MONTREAL, Nov. 27, 2013 /CNW Telbec/ - Today the Belgium Senate is expected to extend euthanasia to include children with the following conditions with parental consent: intolerable physical suffering without an age limit and if the death is likely intervene in a short time. In the Netherlands, the Groningen protocol has been followed since 2005 (three years after the adoption of the law) and authorizes the euthanization of children. Quebec's Bill 52 on euthanasia proposes legislation that resembles that of the Netherlands and Belgium adopted in 2002.
Dr. Richard Haber, pediatrician and associate professor at the Montreal Children's Hospital, in his published article "Paediatric euthanasia : Let's not go Dutch" (October 2010) describes three groups of children who may be candidates for euthanasia according to the Groningen protocol in the Netherlands practiced since 2005 and resembling the Belgian law:
- Infants with ''no chance of survival'', for example, hypoplastic heart or lung with or without underdeveloped kidney;
- Infants with a "poor prognosis"; and,
- Infants with a "hopeless prognosis" which, according to their parents and doctors, live with unbearable pain.
According to Dr. Haber, the definition of "poor quality of life" is very subjective. It is clear that for people with disabilities that the interpretation of ''poor quality of life'' is quite different from the perspective of those who have no significant disability.
Infants with spina bifida are often euthanized because of "poor prognosis, a poor quality of life and/or unbearable pain." According to Dr. Haber, spina bifida may be corrected by surgery and this disability may respond to treatment. In his practice, he treated a child, now of school age, whose spina bifida had been corrected and despite residual disabilities, leads a happy life and attends regular school. Dr. Haber has followed several children and adolescents with trisomy 21 who, despite their handicaps, have brought much joy to their families and friends. Some of them enjoy an exceptional quality of life. According to Dr. Haber, if Bill 52 is made law in Quebec, it will open the door to euthanasia of these children in a few years.
What important lessons can the Nazi euthanasia program of children during the 1930s teach health care decision makers and practicing physicians in the 21st century? In the article published in the Journal of Pediatrics and Child Health in October 2011 "From small beginnings: The euthanasia of children with disabilities in Nazi Germany", Dr. Lee Hudson estimates between 5000 and 8000 children with physical and intellectual disabilities were killed in Nazi Germany under the euthanasia program. The program involved medical staff, including pediatricians.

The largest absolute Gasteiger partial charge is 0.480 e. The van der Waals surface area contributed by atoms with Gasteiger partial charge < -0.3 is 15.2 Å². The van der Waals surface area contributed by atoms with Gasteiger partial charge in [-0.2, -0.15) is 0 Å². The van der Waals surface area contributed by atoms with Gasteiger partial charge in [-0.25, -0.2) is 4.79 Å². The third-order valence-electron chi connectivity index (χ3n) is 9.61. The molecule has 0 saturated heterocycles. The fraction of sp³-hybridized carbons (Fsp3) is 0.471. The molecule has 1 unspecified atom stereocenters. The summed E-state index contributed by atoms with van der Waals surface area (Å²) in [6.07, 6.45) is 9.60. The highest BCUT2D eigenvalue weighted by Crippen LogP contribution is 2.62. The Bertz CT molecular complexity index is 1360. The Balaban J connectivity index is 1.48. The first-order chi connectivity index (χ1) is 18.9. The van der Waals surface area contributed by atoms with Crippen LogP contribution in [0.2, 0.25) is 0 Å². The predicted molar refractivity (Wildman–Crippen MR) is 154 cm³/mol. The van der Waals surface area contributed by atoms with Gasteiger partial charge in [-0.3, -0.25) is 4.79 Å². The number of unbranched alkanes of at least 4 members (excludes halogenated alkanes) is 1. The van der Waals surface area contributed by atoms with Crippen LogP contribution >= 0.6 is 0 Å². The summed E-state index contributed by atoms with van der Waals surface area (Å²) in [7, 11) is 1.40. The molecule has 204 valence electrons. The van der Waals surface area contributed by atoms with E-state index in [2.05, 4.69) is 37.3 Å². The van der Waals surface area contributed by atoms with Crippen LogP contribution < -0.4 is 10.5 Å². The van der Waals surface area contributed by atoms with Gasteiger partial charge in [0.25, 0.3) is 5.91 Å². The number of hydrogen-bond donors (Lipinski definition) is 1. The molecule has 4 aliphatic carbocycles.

At Nuremberg, the American psychiatrist Dr. Leo Alexander gave his medical expertise which was published in the July 14, 1949 edition of the New England Journal of Medicine. He recalled that in Nazi Germany, crimes and atrocities began "from small beginnings". Questioning the value of the life of certain individuals provided the framework for doctors to kill severely disabled children. Eventually, the program expanded to include older children with disabilities, sick adults, socially unproductive citizens, and, finally, all the perceived opponents of the regime.
According to Dr. Paul Saba, family physician and President of the Coalition of Physicians for Social Justice ''the Quebec bill on euthanasia has very loose criteria which is even looser than the laws adopted in the Netherlands and Belgium in 2002. Quebec will become an open bar to euthanasia as is happening in these countries. The definition of ''end of life" is not clear. Is it 3 days, 3 weeks, 3 months, 6 months, 6 years, or 20 years? And who can predict accurately the duration of one's life and the time of death? And who can determine objectively the physical and mental suffering not related to the disease itself?
Quebecers do not want doctors who kill patients but rather doctors who provide quality care from birth to old age. Bill 52 will begin the process of causing premature deaths of children and adults who should not die.
Dr Paul Saba shares a personal story in the Video: Case Against Euthanasia for Children - Dr Paul Saba - A Personal Story
SOURCE: Coalition of Physicians for Social Justice
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